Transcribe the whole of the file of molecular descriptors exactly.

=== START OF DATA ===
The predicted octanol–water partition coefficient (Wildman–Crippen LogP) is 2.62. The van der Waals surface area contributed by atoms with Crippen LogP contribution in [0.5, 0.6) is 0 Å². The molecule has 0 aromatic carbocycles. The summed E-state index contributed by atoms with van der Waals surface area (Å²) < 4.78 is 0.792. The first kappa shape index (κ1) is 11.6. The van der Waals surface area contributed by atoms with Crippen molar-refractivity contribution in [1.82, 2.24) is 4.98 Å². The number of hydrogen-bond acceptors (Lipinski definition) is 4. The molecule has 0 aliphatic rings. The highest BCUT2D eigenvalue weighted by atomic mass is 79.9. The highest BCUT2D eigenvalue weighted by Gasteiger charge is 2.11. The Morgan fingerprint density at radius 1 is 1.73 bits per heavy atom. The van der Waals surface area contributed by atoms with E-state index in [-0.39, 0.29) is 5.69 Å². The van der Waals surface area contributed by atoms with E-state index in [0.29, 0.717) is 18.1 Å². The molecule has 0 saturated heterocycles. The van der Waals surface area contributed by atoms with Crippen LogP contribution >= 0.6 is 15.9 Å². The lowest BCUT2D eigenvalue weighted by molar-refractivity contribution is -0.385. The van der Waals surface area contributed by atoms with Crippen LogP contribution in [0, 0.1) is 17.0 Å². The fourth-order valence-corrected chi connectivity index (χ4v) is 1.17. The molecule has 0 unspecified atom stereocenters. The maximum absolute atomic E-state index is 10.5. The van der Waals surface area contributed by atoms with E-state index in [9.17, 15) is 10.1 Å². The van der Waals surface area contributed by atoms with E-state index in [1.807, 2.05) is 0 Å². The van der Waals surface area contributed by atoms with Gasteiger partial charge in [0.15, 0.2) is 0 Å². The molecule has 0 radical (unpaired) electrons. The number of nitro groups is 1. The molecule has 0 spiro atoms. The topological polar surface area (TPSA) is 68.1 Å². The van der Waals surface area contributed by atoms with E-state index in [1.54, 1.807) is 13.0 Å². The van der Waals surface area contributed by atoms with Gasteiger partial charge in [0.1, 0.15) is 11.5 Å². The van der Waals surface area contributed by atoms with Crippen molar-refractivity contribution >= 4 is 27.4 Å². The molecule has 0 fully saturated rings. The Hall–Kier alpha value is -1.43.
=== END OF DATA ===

The predicted octanol–water partition coefficient (Wildman–Crippen LogP) is 2.62. The van der Waals surface area contributed by atoms with Crippen LogP contribution in [0.5, 0.6) is 0 Å². The molecule has 0 aromatic carbocycles. The summed E-state index contributed by atoms with van der Waals surface area (Å²) < 4.78 is 0.792. The first kappa shape index (κ1) is 11.6. The van der Waals surface area contributed by atoms with Crippen molar-refractivity contribution in [1.82, 2.24) is 4.98 Å². The number of hydrogen-bond acceptors (Lipinski definition) is 4. The molecule has 0 aliphatic rings. The highest BCUT2D eigenvalue weighted by atomic mass is 79.9. The highest BCUT2D eigenvalue weighted by Gasteiger charge is 2.11. The Morgan fingerprint density at radius 1 is 1.73 bits per heavy atom. The van der Waals surface area contributed by atoms with E-state index in [-0.39, 0.29) is 5.69 Å². The van der Waals surface area contributed by atoms with E-state index in [0.29, 0.717) is 18.1 Å². The molecule has 0 saturated heterocycles. The van der Waals surface area contributed by atoms with Crippen LogP contribution >= 0.6 is 15.9 Å². The lowest BCUT2D eigenvalue weighted by molar-refractivity contribution is -0.385. The van der Waals surface area contributed by atoms with Crippen LogP contribution in [0, 0.1) is 17.0 Å². The fourth-order valence-corrected chi connectivity index (χ4v) is 1.17. The molecule has 0 unspecified atom stereocenters. The maximum absolute atomic E-state index is 10.5. The van der Waals surface area contributed by atoms with E-state index in [9.17, 15) is 10.1 Å². The van der Waals surface area contributed by atoms with E-state index in [1.807, 2.05) is 0 Å². The van der Waals surface area contributed by atoms with Gasteiger partial charge in [0.15, 0.2) is 0 Å². The molecule has 0 radical (unpaired) electrons. The number of nitro groups is 1. The molecule has 0 spiro atoms. The topological polar surface area (TPSA) is 68.1 Å². The van der Waals surface area contributed by atoms with E-state index in [1.54, 1.807) is 13.0 Å². The van der Waals surface area contributed by atoms with Gasteiger partial charge in [0.1, 0.15) is 11.5 Å². The van der Waals surface area contributed by atoms with Crippen molar-refractivity contribution >= 4 is 27.4 Å². The molecule has 0 fully saturated rings. The Hall–Kier alpha value is -1.43.